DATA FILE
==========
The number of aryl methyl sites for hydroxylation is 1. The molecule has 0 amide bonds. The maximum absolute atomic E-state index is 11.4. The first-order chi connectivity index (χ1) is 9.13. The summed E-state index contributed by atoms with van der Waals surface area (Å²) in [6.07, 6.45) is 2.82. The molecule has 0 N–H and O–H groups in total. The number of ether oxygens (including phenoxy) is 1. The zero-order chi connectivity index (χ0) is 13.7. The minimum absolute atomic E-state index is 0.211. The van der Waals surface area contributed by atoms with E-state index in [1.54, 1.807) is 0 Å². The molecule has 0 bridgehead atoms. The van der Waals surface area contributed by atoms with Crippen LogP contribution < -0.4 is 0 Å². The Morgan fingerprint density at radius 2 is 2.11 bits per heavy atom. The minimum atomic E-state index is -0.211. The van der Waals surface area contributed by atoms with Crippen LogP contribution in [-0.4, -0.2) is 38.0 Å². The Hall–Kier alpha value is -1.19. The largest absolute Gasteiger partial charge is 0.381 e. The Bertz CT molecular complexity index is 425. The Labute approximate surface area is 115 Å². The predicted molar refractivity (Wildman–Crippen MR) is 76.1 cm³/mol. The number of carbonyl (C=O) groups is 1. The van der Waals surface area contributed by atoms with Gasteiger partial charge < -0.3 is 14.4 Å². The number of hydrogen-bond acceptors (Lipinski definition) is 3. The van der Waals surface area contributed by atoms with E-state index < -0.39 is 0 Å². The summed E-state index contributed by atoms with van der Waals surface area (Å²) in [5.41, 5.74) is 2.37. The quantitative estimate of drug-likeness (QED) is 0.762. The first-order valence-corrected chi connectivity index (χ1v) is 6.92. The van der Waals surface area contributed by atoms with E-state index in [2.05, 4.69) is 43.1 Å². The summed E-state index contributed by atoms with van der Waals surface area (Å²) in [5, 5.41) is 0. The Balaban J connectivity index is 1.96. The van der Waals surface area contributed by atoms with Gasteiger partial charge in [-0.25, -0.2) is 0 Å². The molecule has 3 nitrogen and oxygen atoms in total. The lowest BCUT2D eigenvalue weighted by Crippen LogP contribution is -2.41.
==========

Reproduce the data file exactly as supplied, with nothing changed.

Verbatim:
The number of aryl methyl sites for hydroxylation is 1. The molecule has 0 amide bonds. The maximum absolute atomic E-state index is 11.4. The first-order chi connectivity index (χ1) is 9.13. The summed E-state index contributed by atoms with van der Waals surface area (Å²) in [6.07, 6.45) is 2.82. The molecule has 0 N–H and O–H groups in total. The number of ether oxygens (including phenoxy) is 1. The zero-order chi connectivity index (χ0) is 13.7. The minimum absolute atomic E-state index is 0.211. The van der Waals surface area contributed by atoms with E-state index in [1.54, 1.807) is 0 Å². The molecule has 0 bridgehead atoms. The van der Waals surface area contributed by atoms with Crippen LogP contribution < -0.4 is 0 Å². The Morgan fingerprint density at radius 2 is 2.11 bits per heavy atom. The minimum atomic E-state index is -0.211. The van der Waals surface area contributed by atoms with Crippen LogP contribution in [-0.4, -0.2) is 38.0 Å². The Hall–Kier alpha value is -1.19. The largest absolute Gasteiger partial charge is 0.381 e. The Bertz CT molecular complexity index is 425. The Labute approximate surface area is 115 Å². The predicted molar refractivity (Wildman–Crippen MR) is 76.1 cm³/mol. The number of carbonyl (C=O) groups is 1. The van der Waals surface area contributed by atoms with Gasteiger partial charge < -0.3 is 14.4 Å². The number of hydrogen-bond acceptors (Lipinski definition) is 3. The van der Waals surface area contributed by atoms with E-state index < -0.39 is 0 Å². The summed E-state index contributed by atoms with van der Waals surface area (Å²) in [5.41, 5.74) is 2.37. The quantitative estimate of drug-likeness (QED) is 0.762. The first-order valence-corrected chi connectivity index (χ1v) is 6.92. The van der Waals surface area contributed by atoms with E-state index in [2.05, 4.69) is 43.1 Å². The summed E-state index contributed by atoms with van der Waals surface area (Å²) in [5, 5.41) is 0. The Balaban J connectivity index is 1.96. The van der Waals surface area contributed by atoms with Gasteiger partial charge in [-0.25, -0.2) is 0 Å². The molecule has 3 nitrogen and oxygen atoms in total. The lowest BCUT2D eigenvalue weighted by Crippen LogP contribution is -2.41.